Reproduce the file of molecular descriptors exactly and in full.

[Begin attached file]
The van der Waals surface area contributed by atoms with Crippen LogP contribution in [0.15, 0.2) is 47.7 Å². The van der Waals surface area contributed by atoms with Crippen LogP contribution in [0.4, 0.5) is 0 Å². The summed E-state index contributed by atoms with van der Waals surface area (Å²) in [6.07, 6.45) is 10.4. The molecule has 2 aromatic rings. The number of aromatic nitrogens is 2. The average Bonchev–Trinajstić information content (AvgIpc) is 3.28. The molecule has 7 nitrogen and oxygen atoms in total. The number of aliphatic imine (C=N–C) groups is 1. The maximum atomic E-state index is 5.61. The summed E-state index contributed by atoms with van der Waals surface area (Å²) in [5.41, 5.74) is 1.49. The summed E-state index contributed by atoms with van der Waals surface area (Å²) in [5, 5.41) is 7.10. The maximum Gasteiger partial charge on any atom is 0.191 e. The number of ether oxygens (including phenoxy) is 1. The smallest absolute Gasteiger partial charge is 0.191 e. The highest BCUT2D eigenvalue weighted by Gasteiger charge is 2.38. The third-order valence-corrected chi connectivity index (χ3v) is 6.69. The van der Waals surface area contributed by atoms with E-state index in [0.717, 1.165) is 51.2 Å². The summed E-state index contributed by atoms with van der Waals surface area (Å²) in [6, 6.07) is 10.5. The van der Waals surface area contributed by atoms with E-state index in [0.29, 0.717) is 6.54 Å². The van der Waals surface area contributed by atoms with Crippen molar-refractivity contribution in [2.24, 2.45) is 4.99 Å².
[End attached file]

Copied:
The van der Waals surface area contributed by atoms with Crippen LogP contribution in [0.15, 0.2) is 47.7 Å². The van der Waals surface area contributed by atoms with Crippen LogP contribution in [0.4, 0.5) is 0 Å². The summed E-state index contributed by atoms with van der Waals surface area (Å²) in [6.07, 6.45) is 10.4. The molecule has 2 aromatic rings. The number of aromatic nitrogens is 2. The average Bonchev–Trinajstić information content (AvgIpc) is 3.28. The molecule has 7 nitrogen and oxygen atoms in total. The number of aliphatic imine (C=N–C) groups is 1. The maximum atomic E-state index is 5.61. The summed E-state index contributed by atoms with van der Waals surface area (Å²) in [5.41, 5.74) is 1.49. The summed E-state index contributed by atoms with van der Waals surface area (Å²) in [5, 5.41) is 7.10. The maximum Gasteiger partial charge on any atom is 0.191 e. The number of ether oxygens (including phenoxy) is 1. The smallest absolute Gasteiger partial charge is 0.191 e. The highest BCUT2D eigenvalue weighted by Gasteiger charge is 2.38. The third-order valence-corrected chi connectivity index (χ3v) is 6.69. The van der Waals surface area contributed by atoms with E-state index in [0.717, 1.165) is 51.2 Å². The summed E-state index contributed by atoms with van der Waals surface area (Å²) in [6, 6.07) is 10.5. The van der Waals surface area contributed by atoms with E-state index in [0.29, 0.717) is 6.54 Å². The van der Waals surface area contributed by atoms with Crippen molar-refractivity contribution in [2.24, 2.45) is 4.99 Å².